Request a Review with a Contribution!



J.J. Abrams: clever, sometimes great writer, good filmmaker but most importantly genius promoter. The man could make you want to watch anything with a single poster or a teaser/promo. When it comes to marketing a gimmicky concept, you can't beat J.J..

Look at Lost: amazing build-up, uninspired first season. Cloverfield? Brilliant promo, pedestrian film. Star Trek? Huge expectations, decent-enough silly romp. There seems to be a pattern of disappointment following every great build-up and I'm sorry to say Super 8 is no exception.

Some of the blame for Super 8's failure to impress could be put on Steven Spielberg who might have influenced the film positively (the kids are great and the film definitely has a lot of heart) but also doomed it to being just an E.T. B movie, nothing more. I'm not saying it's Mac & Me but still. Abrams himself should have known better.

With a film like this, in which the main "attraction", in this case an alien, is hidden from us since the teaser trailer for the longest time possible, the overall quality of the film vastly depends on that payoff. Yet here we are, years after Cloverfield and we're presented with yet again another rubbish CGI dinosaury alien. For me, knowing how good both J.J. and The 'Berg can be and how smart their works often are this is a pretty unforgivable mess-up.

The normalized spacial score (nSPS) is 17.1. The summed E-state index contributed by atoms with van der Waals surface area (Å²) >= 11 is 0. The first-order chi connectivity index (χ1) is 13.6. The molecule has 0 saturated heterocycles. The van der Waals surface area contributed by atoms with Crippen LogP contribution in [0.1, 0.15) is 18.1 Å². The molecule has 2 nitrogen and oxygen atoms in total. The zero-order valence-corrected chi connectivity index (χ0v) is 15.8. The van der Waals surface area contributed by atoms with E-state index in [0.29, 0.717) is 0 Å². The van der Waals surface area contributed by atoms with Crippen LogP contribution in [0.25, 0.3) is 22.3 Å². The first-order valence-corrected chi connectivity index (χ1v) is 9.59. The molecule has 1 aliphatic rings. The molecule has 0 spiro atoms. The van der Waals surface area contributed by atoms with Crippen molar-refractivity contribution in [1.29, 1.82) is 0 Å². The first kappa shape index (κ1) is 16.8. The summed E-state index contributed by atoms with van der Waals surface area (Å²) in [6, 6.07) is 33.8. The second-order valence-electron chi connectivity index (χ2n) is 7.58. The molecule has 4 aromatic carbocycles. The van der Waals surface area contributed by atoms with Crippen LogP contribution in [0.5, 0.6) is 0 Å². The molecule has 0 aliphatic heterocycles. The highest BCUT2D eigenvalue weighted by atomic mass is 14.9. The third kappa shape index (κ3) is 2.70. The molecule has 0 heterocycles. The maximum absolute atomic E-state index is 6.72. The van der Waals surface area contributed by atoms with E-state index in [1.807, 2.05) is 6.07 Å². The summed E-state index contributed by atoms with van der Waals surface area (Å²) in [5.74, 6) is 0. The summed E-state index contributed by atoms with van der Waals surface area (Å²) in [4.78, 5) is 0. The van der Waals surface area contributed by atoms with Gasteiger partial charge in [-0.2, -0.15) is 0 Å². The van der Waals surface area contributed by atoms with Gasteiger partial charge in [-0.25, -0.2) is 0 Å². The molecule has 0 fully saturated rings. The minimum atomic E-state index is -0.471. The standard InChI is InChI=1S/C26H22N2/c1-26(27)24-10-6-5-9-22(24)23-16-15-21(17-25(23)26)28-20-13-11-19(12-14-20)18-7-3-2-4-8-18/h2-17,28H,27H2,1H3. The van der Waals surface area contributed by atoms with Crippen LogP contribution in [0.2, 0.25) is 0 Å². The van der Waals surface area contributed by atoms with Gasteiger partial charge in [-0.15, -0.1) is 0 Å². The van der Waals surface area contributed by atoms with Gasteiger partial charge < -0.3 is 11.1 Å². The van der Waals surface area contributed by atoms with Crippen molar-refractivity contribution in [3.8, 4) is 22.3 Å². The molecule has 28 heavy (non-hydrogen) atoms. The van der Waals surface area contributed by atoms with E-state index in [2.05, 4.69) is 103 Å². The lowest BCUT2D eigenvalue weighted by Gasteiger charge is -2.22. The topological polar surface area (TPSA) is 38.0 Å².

I get that Abrams was going for an E.T.esque retro feel and, for the most part, he does that very, very well. Everything involving the kids making their own film, Joel Courtney and Elle Fanning's relationships with their fathers, the train crash, the build-up...that's all terrifically done and the film is worth watching for that alone.

Alas, it's when you finally get what the monster is that you realise the director has gone and done a Cloverfield once again. Putting us through yet another generic CGI reptile movie when the style of the film itself called for something either faceless or retro, I'm talking either practical effects or stop-motion here, is just lazy.

Meanwhile Fringe is on its 4th season and J.J. Abrams' genius can only be found on the small screen once again. The new Spielberg? I think not. The day Abrams makes something as good as Indiana Jones or Minority Report we'll talk, in the meantime Alias season 2 and Fringe still exist so it's fine, I can wait.

Overall, not a bad film: great looking, cute, lots of heart, decent child actors. But a missed opportunity to create something truly special nonetheless. Yawn.

Btw SPOILER ALERT: E.T. goes home.

No comments:

Post a Comment

Popular Posts